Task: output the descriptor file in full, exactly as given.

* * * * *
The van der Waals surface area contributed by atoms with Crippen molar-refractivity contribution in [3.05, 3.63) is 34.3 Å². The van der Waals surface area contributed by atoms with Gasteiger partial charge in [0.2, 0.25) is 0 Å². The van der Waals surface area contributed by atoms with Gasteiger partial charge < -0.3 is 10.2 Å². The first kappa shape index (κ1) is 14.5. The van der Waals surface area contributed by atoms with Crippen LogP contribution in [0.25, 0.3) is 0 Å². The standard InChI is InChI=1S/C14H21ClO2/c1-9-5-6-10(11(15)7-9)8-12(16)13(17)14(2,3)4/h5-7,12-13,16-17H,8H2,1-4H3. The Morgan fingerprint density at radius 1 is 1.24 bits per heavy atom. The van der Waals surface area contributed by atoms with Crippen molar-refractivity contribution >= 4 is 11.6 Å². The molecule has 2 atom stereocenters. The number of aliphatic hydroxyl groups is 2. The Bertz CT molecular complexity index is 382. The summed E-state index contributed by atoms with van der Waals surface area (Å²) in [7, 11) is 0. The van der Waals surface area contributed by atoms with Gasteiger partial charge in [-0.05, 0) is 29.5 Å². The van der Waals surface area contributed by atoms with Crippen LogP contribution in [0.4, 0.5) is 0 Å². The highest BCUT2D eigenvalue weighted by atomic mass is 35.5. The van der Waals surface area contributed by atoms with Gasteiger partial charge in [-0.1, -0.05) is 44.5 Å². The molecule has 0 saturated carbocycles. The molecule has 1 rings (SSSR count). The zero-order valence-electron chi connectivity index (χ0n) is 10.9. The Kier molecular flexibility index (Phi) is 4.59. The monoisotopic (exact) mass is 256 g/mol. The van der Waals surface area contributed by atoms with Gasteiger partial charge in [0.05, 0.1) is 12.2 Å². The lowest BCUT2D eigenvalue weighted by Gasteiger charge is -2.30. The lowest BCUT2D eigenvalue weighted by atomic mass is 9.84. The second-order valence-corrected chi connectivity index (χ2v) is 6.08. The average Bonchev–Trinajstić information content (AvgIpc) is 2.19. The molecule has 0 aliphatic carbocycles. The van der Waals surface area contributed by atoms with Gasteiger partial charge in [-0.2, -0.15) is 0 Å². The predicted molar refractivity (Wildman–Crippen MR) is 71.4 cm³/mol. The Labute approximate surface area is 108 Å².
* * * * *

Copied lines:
The van der Waals surface area contributed by atoms with Crippen molar-refractivity contribution in [3.05, 3.63) is 34.3 Å². The van der Waals surface area contributed by atoms with Gasteiger partial charge in [0.2, 0.25) is 0 Å². The van der Waals surface area contributed by atoms with Gasteiger partial charge < -0.3 is 10.2 Å². The first kappa shape index (κ1) is 14.5. The van der Waals surface area contributed by atoms with Crippen LogP contribution in [0.25, 0.3) is 0 Å². The standard InChI is InChI=1S/C14H21ClO2/c1-9-5-6-10(11(15)7-9)8-12(16)13(17)14(2,3)4/h5-7,12-13,16-17H,8H2,1-4H3. The Morgan fingerprint density at radius 1 is 1.24 bits per heavy atom. The van der Waals surface area contributed by atoms with Crippen molar-refractivity contribution >= 4 is 11.6 Å². The molecule has 2 atom stereocenters. The number of aliphatic hydroxyl groups is 2. The Bertz CT molecular complexity index is 382. The summed E-state index contributed by atoms with van der Waals surface area (Å²) in [7, 11) is 0. The van der Waals surface area contributed by atoms with Gasteiger partial charge in [-0.05, 0) is 29.5 Å². The van der Waals surface area contributed by atoms with Crippen LogP contribution in [0.4, 0.5) is 0 Å². The highest BCUT2D eigenvalue weighted by atomic mass is 35.5. The van der Waals surface area contributed by atoms with Gasteiger partial charge in [-0.1, -0.05) is 44.5 Å². The molecule has 0 saturated carbocycles. The molecule has 1 rings (SSSR count). The zero-order valence-electron chi connectivity index (χ0n) is 10.9. The Kier molecular flexibility index (Phi) is 4.59. The monoisotopic (exact) mass is 256 g/mol. The van der Waals surface area contributed by atoms with Gasteiger partial charge in [0.05, 0.1) is 12.2 Å². The lowest BCUT2D eigenvalue weighted by Gasteiger charge is -2.30. The lowest BCUT2D eigenvalue weighted by atomic mass is 9.84. The second-order valence-corrected chi connectivity index (χ2v) is 6.08. The average Bonchev–Trinajstić information content (AvgIpc) is 2.19. The molecule has 0 aliphatic carbocycles. The van der Waals surface area contributed by atoms with Gasteiger partial charge in [-0.2, -0.15) is 0 Å². The predicted molar refractivity (Wildman–Crippen MR) is 71.4 cm³/mol. The Labute approximate surface area is 108 Å².